Dubvirus *Artist of the Week* Dubvirus

With Dubvirus’ debut DNA EP off Street Ritual Records, it’s hard not to be infected by the catchy melodies and pumping bass in this producer’s viral sounds. The glitchy-swag sounds Dubvirus brings fills you with life as he reminds you to “Breathe” on his first track off the EP. DNA takes you on a journey of epic proportions; the sweet symphonic sounds lift you up and then drop you in a river of funked out bass when you’re ready to take a dip. Learn more about this rising star below, check out his newest EP, and get ready to become infected by his West Coast grooves.

How would you describe your infectious sound(s)?

It’s difficult for me to describe my own music, but generally I like big encompassing sound and epic melodies. I want my compositions to affect people on a core level, and make them feel the music rather than simply listen to it. I strive to write riffs and hooks that get stuck in peoples’ heads, so If I don’t get a track stuck in my head while I’m writing it, it’s not worth finishing.

DNA is your debut glitch-tastic EP. How long have you been producing for? Have you produced in the EDM scene under any other monikers?

I’ve been producing and experimenting with electronic music in some form or another for around 14 years, but primarily as a hobby. Only recently was I able to finally dedicate myself entirely to music, and Dubvirus is the product of that.

Why choose the name Dubvirus?

I’ve always been fascinated by viruses. They are living beings, but operate with purely mechanistic behaviors. To me, they seem to represent a fundamental link between organism and machine, and I feel that relationship very strongly when I’m writing electronic music on a computer, it’s almost symbiotic. I also think that good music affects people and spreads in a very viral way. The name itself comes from the world of author Jeff Noon’s books ‘Vurt’ and ‘Pollen,’ where the Dubvirus is a “disease” that infects DJs, causing music to course through them from alternate dimensions. I often feel the compulsion to create music as if it is some force being channeled through me from some external realm, so the imagery resonates strongly with me.

At what age did you first start getting interested in music? Are there any instruments you played growing up?

I’ve been playing music for as long as I can remember. My parents had me take violin lessons when I was very young, which I hated at the time. Eventually they let me quit, with the requirement that I choose a different instrument to learn. Thinking it was the coolest instrument I could possibly pick, I chose the Alto Sax, and studied that for about 6 years. I played around on Guitar and Bass as well, but when I found out I could make music on computers, I became obsessed, and that obsession continues today.

Where do you hail from?

I grew up and went to college in the midwest, and lived for a few years in Washington DC. In 2008 I moved to San Francisco, in large part to try to start a career in music, and it feels very much like home now.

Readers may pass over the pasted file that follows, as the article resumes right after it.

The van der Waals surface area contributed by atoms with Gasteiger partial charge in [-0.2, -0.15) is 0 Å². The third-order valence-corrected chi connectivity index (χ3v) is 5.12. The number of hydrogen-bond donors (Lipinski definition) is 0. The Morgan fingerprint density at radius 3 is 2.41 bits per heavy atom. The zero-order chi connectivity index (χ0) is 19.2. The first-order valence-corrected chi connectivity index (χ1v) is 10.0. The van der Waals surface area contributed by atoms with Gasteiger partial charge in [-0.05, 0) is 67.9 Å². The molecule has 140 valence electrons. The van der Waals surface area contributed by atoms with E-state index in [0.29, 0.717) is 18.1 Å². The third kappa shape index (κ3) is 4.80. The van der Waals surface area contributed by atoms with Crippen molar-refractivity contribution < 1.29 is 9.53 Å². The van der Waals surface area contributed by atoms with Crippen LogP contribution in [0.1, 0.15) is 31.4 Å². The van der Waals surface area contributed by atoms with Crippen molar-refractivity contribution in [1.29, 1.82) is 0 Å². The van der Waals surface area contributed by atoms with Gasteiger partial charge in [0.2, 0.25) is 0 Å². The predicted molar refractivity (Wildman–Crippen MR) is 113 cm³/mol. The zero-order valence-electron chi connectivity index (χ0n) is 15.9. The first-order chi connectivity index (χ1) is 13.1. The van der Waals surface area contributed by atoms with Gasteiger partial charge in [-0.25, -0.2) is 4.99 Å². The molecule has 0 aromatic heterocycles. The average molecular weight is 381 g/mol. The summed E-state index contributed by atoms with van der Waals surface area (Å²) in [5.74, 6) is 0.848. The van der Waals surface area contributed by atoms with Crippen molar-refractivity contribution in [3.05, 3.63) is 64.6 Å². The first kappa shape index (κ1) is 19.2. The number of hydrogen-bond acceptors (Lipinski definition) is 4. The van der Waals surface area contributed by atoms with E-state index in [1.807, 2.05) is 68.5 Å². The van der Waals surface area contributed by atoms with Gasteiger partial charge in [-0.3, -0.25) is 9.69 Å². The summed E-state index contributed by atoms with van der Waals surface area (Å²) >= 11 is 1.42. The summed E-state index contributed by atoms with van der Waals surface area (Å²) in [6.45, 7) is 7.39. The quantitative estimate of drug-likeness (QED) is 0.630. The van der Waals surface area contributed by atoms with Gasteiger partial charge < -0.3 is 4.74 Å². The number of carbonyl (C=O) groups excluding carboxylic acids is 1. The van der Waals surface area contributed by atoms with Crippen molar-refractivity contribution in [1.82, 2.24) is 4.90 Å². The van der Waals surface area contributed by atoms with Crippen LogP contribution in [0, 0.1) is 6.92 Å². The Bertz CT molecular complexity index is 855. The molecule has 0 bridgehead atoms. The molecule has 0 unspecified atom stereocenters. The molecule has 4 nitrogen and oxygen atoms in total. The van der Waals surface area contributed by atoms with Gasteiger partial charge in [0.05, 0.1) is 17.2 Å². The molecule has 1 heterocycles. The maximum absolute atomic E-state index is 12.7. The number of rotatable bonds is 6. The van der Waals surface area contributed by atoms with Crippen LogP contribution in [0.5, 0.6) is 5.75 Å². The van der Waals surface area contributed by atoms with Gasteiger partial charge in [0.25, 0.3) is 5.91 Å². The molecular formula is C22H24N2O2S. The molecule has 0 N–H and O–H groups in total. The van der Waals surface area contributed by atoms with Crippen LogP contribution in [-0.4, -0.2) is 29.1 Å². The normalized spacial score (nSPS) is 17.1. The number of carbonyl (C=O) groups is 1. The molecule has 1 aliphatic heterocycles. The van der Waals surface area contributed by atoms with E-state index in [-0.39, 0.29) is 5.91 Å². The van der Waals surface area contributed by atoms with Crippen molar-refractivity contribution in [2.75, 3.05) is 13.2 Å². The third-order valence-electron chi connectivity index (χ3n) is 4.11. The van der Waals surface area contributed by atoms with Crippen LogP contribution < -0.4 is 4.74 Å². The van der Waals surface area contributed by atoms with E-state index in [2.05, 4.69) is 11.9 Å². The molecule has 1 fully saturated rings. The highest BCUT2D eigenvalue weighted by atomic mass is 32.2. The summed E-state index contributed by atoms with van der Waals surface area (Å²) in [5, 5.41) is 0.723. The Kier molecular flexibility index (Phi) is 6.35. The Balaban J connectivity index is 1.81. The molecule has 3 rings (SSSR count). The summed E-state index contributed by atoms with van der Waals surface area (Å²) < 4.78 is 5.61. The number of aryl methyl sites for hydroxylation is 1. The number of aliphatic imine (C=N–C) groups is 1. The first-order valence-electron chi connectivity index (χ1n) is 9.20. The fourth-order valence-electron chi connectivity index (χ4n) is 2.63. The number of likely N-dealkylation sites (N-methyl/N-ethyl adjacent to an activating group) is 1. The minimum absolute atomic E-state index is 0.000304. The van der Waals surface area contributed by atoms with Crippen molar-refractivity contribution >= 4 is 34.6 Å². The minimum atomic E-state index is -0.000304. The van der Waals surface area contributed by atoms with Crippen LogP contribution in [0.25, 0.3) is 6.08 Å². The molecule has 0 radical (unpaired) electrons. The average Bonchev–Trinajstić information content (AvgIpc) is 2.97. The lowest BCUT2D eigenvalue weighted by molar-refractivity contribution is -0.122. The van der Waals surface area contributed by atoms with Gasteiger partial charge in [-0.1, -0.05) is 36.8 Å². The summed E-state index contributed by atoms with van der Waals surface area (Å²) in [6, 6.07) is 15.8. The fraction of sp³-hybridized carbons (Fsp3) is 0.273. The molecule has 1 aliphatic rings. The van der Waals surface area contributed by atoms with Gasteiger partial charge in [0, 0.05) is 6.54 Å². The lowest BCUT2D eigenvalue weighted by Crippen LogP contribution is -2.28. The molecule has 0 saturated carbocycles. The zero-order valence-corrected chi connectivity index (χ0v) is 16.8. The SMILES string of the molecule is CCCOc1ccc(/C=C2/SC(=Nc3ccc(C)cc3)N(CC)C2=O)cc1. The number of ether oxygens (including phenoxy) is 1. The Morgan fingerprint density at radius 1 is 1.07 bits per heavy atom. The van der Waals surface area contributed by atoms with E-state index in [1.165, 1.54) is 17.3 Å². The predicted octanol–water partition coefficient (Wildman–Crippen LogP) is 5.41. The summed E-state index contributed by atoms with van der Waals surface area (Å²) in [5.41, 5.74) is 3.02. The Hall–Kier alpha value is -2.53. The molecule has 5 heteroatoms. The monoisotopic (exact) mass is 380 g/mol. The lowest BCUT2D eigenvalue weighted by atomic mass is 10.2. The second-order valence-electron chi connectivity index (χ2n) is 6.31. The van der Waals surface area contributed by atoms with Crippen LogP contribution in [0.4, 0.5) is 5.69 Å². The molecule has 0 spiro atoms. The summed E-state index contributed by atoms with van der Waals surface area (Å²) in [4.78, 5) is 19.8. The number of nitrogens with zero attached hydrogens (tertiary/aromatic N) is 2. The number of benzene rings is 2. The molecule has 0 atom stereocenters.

How did it feel hitting the number one spot on Addictech with your DNA EP recently?

It feels amazing. Hitting number one really just affirms that I’m giving listeners what they want, and that’s what makes me happiest. 

Although your DNA EP has a lot of glitch and dubstep sounds in it, I can still sense some soul in your work. What influences do you pull from while producing your tracks? Any other producers that inspire you?

The last thing I would ever want to do is create music that was deemed ‘soulless.’ Soul is what music is about for me. I usually try to avoid referencing genres at all when I talk about my music, since everyone has their own idea of what certain labels mean. A huge part of my inspiration comes straight from the West Coast transformational festival circuit, and the musicians associated with it. These festivals continually provide me with some of the most powerful and enlightening experiences of my life. Rather than being simply about getting wasted, these events are about deep personal exploration through collaboration, art, and celebration. Experiencing the unbridled creative spirit at these festivals provides the greatest inspiration I can imagine. As far as individual producers go, some of my biggest inspirations are West Coast prodigies like ChrisB, Goldrush, and NitGrit, to name a few. I have a lot of love for some of the harder East Coast sounds also, and I try to incorporate that into my music as well.

What can fans expect at one of your shows?

Fans can expect to get down, and to have an emotional experience while doing so. I believe that variety in performance is of the utmost importance, and my goal is to take listeners through a constantly evolving journey that moves from sexy driving bass lines to epic uplifting bangers and hits everything in-between.

If your music could transform into anything what would it become? Would it turn into a virus?

My music is a virus already. It infects people and they spread it on to one another. The only purpose is to affect as many people as possible and have a positive affect on them.

What’s next for Dubvirus?

Whatever the Universe has in store for me, I can’t say, but for right now I am going to continue to pour myself into making music and reaching as many people as possible. This is only the beginning…

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